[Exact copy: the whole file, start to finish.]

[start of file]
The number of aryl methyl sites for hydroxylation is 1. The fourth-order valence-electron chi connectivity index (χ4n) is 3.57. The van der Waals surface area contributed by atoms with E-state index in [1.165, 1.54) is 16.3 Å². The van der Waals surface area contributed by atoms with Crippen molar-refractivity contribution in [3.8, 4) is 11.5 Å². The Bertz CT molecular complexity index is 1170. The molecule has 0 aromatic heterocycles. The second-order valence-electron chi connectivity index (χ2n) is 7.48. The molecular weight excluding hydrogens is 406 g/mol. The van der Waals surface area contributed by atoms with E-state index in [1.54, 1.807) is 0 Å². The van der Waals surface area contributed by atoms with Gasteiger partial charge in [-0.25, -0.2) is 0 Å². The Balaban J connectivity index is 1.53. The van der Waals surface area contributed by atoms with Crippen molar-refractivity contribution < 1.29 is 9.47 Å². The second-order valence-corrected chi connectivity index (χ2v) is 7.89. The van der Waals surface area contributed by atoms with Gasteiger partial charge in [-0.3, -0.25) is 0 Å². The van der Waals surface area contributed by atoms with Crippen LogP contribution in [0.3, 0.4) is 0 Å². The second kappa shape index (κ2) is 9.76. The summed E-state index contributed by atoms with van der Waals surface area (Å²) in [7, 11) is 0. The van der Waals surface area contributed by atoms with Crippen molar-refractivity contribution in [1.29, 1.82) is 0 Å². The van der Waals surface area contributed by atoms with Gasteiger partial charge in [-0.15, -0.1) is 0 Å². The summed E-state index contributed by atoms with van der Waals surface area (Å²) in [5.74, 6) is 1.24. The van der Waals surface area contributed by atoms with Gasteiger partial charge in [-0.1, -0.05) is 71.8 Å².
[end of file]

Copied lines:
The number of aryl methyl sites for hydroxylation is 1. The fourth-order valence-electron chi connectivity index (χ4n) is 3.57. The van der Waals surface area contributed by atoms with E-state index in [1.165, 1.54) is 16.3 Å². The van der Waals surface area contributed by atoms with Crippen molar-refractivity contribution in [3.8, 4) is 11.5 Å². The Bertz CT molecular complexity index is 1170. The molecule has 0 aromatic heterocycles. The second-order valence-electron chi connectivity index (χ2n) is 7.48. The molecular weight excluding hydrogens is 406 g/mol. The van der Waals surface area contributed by atoms with E-state index in [1.54, 1.807) is 0 Å². The van der Waals surface area contributed by atoms with Gasteiger partial charge in [-0.25, -0.2) is 0 Å². The Balaban J connectivity index is 1.53. The van der Waals surface area contributed by atoms with Crippen molar-refractivity contribution < 1.29 is 9.47 Å². The second-order valence-corrected chi connectivity index (χ2v) is 7.89. The van der Waals surface area contributed by atoms with Gasteiger partial charge in [-0.3, -0.25) is 0 Å². The van der Waals surface area contributed by atoms with Crippen LogP contribution in [0.3, 0.4) is 0 Å². The second kappa shape index (κ2) is 9.76. The summed E-state index contributed by atoms with van der Waals surface area (Å²) in [7, 11) is 0. The van der Waals surface area contributed by atoms with Crippen molar-refractivity contribution in [1.29, 1.82) is 0 Å². The van der Waals surface area contributed by atoms with Gasteiger partial charge in [-0.15, -0.1) is 0 Å². The summed E-state index contributed by atoms with van der Waals surface area (Å²) in [5.74, 6) is 1.24. The van der Waals surface area contributed by atoms with Gasteiger partial charge in [-0.1, -0.05) is 71.8 Å².